The section 8 notice becomes usable after 25th December, 2013, and at that point I have to decide whether to use PCOL, (Possession Claim Online),or the manual forms that allow also abandonment etc., but I have to pay a higher court fee.

I also know that without a security code being divulged the entrance door will have to be smashed open to gain entry, which will then require a door frame, new fire door, definitely a new digital lock and a change of all external locks for the existing house mates.(Cost approx £400)

I could smash the door down tomorrow, but I'm not that stupid as to fall for that trap.

My normal reaction would be to get on with it, by gaining emergency access as a landlord, (All chargeable under our tenancy agreement).

But come the day of my court application, I will have grounds 8 available, but not on my section 8, which was initially triggered by a written complaint from another house mate.

So my questions are Mark, Andrew and Nearly Legal, how would you proceed?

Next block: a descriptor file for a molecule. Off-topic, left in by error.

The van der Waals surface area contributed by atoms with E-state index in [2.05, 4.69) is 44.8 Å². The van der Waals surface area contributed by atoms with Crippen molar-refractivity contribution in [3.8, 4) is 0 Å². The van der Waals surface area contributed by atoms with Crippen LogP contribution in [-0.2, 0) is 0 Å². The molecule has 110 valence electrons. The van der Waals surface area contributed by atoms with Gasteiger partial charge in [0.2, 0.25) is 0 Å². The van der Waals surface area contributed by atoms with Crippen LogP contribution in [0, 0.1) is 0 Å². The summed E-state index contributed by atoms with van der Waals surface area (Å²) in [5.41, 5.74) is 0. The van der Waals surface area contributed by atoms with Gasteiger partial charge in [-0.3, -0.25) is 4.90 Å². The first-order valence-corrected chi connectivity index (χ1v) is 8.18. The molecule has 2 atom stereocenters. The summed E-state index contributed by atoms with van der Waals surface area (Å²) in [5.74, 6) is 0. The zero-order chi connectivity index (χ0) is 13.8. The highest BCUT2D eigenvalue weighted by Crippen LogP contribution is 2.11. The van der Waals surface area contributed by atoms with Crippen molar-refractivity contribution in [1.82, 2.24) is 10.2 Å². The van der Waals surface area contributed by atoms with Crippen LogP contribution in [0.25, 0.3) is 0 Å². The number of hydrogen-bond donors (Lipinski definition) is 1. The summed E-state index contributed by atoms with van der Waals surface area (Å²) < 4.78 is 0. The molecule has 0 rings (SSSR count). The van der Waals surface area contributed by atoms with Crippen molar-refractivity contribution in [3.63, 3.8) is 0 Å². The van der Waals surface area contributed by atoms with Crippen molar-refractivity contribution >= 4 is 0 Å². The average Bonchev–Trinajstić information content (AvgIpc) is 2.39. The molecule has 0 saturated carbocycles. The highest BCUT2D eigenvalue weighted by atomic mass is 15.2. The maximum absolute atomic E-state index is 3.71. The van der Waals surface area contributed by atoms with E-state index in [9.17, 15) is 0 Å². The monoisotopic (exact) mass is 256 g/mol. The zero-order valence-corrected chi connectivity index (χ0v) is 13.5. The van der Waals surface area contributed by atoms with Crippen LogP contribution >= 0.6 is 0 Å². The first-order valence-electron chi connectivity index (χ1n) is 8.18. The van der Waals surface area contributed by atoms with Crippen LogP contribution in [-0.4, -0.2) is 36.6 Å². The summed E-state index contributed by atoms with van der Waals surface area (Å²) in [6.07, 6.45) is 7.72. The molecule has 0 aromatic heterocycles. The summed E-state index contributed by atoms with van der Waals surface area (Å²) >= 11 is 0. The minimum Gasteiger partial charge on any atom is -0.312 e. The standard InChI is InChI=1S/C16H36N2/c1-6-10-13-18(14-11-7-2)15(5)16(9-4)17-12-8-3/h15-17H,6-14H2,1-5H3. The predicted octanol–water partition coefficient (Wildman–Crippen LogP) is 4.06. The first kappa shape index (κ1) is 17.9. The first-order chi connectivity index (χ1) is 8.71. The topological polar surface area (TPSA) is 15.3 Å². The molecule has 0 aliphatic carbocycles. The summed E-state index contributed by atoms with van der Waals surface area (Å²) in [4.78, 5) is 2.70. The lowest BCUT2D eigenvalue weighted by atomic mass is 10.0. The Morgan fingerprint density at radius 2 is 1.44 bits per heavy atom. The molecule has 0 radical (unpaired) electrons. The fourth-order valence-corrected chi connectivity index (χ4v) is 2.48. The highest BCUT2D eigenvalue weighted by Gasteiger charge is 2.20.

Firstly PCOL is only designed for rent arrears, other grounds being entered into that computer system is like trying to push a rope. - Would you agree?

Next, my tenancy agreement lists charges that would be triggered by certain events which the tenants have indeed triggered and in my view should be chargeable against the balance of any monies paid already, leaving just outstanding rent arrears, for the court to handle.

I don't mind the judge fiddling with the figures at the hearing, that's called a judgement.

Bear in mind that there is a guarantor, who has guaranteed the two tenants will not breach their tenancy

The point of this question is to get me through the God Damn Court application form or PCOL, without having multiple court cases, if at all possible.

I have gone down the route of separate cases before and a guarantor actually used a defence of me bringing a "Vexatious claim" that should have been brought at the time of the case against the original tenant, who we couldn't trace and the judge agreed.

Since that day I stick everyone on the one and only claim form, I normally make.
but its quite stressful being shouted at by some judges and others have said, "so long as that guarantors name was on that claim form I will make a judgement."